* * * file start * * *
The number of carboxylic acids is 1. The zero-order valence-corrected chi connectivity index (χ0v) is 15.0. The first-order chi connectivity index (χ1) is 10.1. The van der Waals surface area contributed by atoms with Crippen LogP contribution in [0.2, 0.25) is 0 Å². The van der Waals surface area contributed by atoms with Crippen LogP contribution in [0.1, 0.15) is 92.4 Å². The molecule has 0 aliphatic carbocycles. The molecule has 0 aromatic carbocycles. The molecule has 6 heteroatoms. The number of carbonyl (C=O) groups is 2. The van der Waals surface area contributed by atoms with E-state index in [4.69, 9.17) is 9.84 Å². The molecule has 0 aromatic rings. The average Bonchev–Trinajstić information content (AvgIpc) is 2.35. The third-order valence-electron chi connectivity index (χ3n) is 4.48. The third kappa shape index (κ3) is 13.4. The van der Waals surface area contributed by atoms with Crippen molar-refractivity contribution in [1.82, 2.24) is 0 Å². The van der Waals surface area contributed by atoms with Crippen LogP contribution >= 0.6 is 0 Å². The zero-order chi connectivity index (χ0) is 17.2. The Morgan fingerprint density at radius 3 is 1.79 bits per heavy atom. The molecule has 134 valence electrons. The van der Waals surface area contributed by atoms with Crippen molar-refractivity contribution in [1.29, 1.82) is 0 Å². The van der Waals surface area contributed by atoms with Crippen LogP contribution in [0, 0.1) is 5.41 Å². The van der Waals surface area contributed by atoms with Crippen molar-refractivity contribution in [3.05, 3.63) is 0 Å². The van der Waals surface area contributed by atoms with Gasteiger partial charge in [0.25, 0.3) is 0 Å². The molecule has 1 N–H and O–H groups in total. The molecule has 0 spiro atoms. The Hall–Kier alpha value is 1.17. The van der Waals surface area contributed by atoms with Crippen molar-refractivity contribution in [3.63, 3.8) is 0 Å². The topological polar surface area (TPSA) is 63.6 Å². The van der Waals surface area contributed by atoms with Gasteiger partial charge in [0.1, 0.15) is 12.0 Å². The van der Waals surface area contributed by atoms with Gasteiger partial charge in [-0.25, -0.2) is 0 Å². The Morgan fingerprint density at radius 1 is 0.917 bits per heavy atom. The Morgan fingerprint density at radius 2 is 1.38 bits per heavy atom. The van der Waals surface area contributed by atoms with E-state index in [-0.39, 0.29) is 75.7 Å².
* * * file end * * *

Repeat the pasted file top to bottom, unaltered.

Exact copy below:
The number of carboxylic acids is 1. The zero-order valence-corrected chi connectivity index (χ0v) is 15.0. The first-order chi connectivity index (χ1) is 10.1. The van der Waals surface area contributed by atoms with Crippen LogP contribution in [0.2, 0.25) is 0 Å². The van der Waals surface area contributed by atoms with Crippen LogP contribution in [0.1, 0.15) is 92.4 Å². The molecule has 0 aliphatic carbocycles. The molecule has 0 aromatic carbocycles. The molecule has 6 heteroatoms. The number of carbonyl (C=O) groups is 2. The van der Waals surface area contributed by atoms with E-state index in [4.69, 9.17) is 9.84 Å². The molecule has 0 aromatic rings. The average Bonchev–Trinajstić information content (AvgIpc) is 2.35. The third-order valence-electron chi connectivity index (χ3n) is 4.48. The third kappa shape index (κ3) is 13.4. The van der Waals surface area contributed by atoms with Crippen molar-refractivity contribution in [1.82, 2.24) is 0 Å². The van der Waals surface area contributed by atoms with Crippen LogP contribution >= 0.6 is 0 Å². The zero-order chi connectivity index (χ0) is 17.2. The Morgan fingerprint density at radius 3 is 1.79 bits per heavy atom. The molecule has 134 valence electrons. The van der Waals surface area contributed by atoms with Crippen molar-refractivity contribution in [1.29, 1.82) is 0 Å². The van der Waals surface area contributed by atoms with Crippen LogP contribution in [0, 0.1) is 5.41 Å². The van der Waals surface area contributed by atoms with Crippen molar-refractivity contribution in [3.05, 3.63) is 0 Å². The van der Waals surface area contributed by atoms with Gasteiger partial charge in [0.25, 0.3) is 0 Å². The molecule has 1 N–H and O–H groups in total. The molecule has 0 spiro atoms. The Hall–Kier alpha value is 1.17. The van der Waals surface area contributed by atoms with Crippen molar-refractivity contribution in [3.63, 3.8) is 0 Å². The topological polar surface area (TPSA) is 63.6 Å². The van der Waals surface area contributed by atoms with Gasteiger partial charge in [0.1, 0.15) is 12.0 Å². The van der Waals surface area contributed by atoms with Gasteiger partial charge in [-0.25, -0.2) is 0 Å². The Morgan fingerprint density at radius 1 is 0.917 bits per heavy atom. The Morgan fingerprint density at radius 2 is 1.38 bits per heavy atom. The van der Waals surface area contributed by atoms with E-state index in [-0.39, 0.29) is 75.7 Å².